“People often ask me how it is that I seem to be so much at peace. There is a primary reason — and it is available to all who wish to have it. Here’s a simple prerequisite to attaining peace at that level. I invite you to observe the beasts, birds and fish and let them teach you. Let this be a daily routine and life, as you know it, will never be the same.”
– Eddie Bo

Monday, February 23, 2015

Day 54 - Batting .333 Today

At this time my strategy is to try and hunt down the more unusual and seasonal species that are presently in the area.  With that in mind I set out today to find 3 birds seen in the past few days: Townsend's Solitaire (again), Grace's Warbler (again), and Eurasian Wigeon.

I first returned to the San Marcos Foothills Preserve in a second attempt to see the Townsend's Solitaire.  I spent about 30 minutes in the area it has been seen, with no luck finding the bird.  There was a Cooper's Hawk calling not too far away which may have had a chilling effect on the songbird activity here.

I then headed over to Goleta to try a second time to see the Grace's Warbler.  At least for this attempt I arrived during the more likely time of day to see the bird.  I spent an hour looking around the area where the bird is usually seen with no luck.  At this point I was getting a bit frustrated at my lack of success,  and I must say the incessant calling of a nearby Mockingbird was starting to get on my nerves.  At least it was turning into a gorgeous day and there were plenty of birds to look at.  (UPDATE: The Grace's Warbler was seen at this very spot about 90 minutes after I left - arggh!)

Well, if your math skills are working you can guess the outcome of the Eurasian Wigeon search.

Male Eurasian Wigeon are easy to tell apart from their American counterparts, as they have red heads, the Americans heads are green and grayish.  The difference in the females is more subtle.  The American females have grayish heads, the Eurasians more brownish.  Put the two side by side and the difference is pretty obvious.  Put a single Eurasian female way out on the water in a large group of Americans, perhaps not so obvious.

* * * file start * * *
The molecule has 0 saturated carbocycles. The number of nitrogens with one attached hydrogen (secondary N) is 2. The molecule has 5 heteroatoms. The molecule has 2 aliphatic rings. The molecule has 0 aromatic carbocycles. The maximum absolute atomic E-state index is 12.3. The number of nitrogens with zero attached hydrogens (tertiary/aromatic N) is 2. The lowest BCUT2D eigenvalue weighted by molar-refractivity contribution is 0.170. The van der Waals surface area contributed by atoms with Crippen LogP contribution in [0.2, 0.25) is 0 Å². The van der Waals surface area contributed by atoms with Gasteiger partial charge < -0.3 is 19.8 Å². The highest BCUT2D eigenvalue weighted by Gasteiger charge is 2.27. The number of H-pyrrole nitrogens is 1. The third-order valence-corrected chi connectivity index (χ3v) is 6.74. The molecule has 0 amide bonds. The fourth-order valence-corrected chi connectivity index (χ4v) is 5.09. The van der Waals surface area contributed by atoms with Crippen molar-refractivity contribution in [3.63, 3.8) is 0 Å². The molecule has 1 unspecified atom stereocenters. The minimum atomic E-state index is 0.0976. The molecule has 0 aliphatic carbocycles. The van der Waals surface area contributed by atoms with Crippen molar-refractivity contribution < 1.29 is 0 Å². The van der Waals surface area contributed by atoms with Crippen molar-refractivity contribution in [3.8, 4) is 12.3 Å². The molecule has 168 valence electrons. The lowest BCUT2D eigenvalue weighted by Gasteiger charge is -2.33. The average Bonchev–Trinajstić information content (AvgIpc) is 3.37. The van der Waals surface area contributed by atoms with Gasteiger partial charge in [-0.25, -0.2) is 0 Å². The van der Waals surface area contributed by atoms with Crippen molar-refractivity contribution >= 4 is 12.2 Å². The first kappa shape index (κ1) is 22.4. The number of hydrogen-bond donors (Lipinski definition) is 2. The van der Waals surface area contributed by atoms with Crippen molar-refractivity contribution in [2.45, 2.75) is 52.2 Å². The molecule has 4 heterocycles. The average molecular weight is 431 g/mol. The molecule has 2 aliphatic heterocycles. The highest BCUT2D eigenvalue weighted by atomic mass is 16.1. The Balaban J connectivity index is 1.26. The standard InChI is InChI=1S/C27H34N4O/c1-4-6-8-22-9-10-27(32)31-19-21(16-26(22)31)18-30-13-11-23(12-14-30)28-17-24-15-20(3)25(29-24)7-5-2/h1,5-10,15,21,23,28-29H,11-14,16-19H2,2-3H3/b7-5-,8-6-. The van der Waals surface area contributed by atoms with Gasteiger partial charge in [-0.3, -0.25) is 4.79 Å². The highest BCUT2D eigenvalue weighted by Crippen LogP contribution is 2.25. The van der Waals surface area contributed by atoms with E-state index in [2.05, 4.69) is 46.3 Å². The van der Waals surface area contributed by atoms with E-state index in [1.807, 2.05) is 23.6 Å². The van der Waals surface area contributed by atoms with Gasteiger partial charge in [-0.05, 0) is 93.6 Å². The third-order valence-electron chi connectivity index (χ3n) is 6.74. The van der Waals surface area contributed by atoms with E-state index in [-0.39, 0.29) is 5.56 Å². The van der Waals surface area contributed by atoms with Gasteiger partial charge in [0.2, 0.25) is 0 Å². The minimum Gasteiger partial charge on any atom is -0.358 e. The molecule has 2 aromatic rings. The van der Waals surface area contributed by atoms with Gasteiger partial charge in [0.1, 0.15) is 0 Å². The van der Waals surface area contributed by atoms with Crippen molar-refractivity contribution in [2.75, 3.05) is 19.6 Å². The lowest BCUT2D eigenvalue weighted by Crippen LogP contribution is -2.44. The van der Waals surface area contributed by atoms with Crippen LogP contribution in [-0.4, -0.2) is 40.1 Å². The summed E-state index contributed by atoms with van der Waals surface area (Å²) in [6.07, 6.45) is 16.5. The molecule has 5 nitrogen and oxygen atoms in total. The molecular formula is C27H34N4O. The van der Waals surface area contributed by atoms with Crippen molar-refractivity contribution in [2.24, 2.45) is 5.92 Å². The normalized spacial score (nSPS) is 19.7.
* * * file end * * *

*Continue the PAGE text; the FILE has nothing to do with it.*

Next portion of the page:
Well, luckily for me after arriving at Devereux Slough I only had to look at about a dozen Wigeon before I saw the brownish head of the female Eurasian Wigeon.  I waited around awhile hoping the bird would come closer for a better photo, but that did not happen.  I did get some distant photos that clearly show the difference in head color on this hen.

Most baseball players would be happy with a 1 for 3 day at the plate, and today I would say I am too.

A few photos from today:

Song Sparrow

Devereux Slough

Bonaparte's Gull (1st Cycle)

American Wigeon (female on left - note gray head)

 Eurasian Wigeon (Female) - note brownish head and neck

After the addition of today's 1 species, the year's total stands at 178. 

Today I rode 33 miles

More later,

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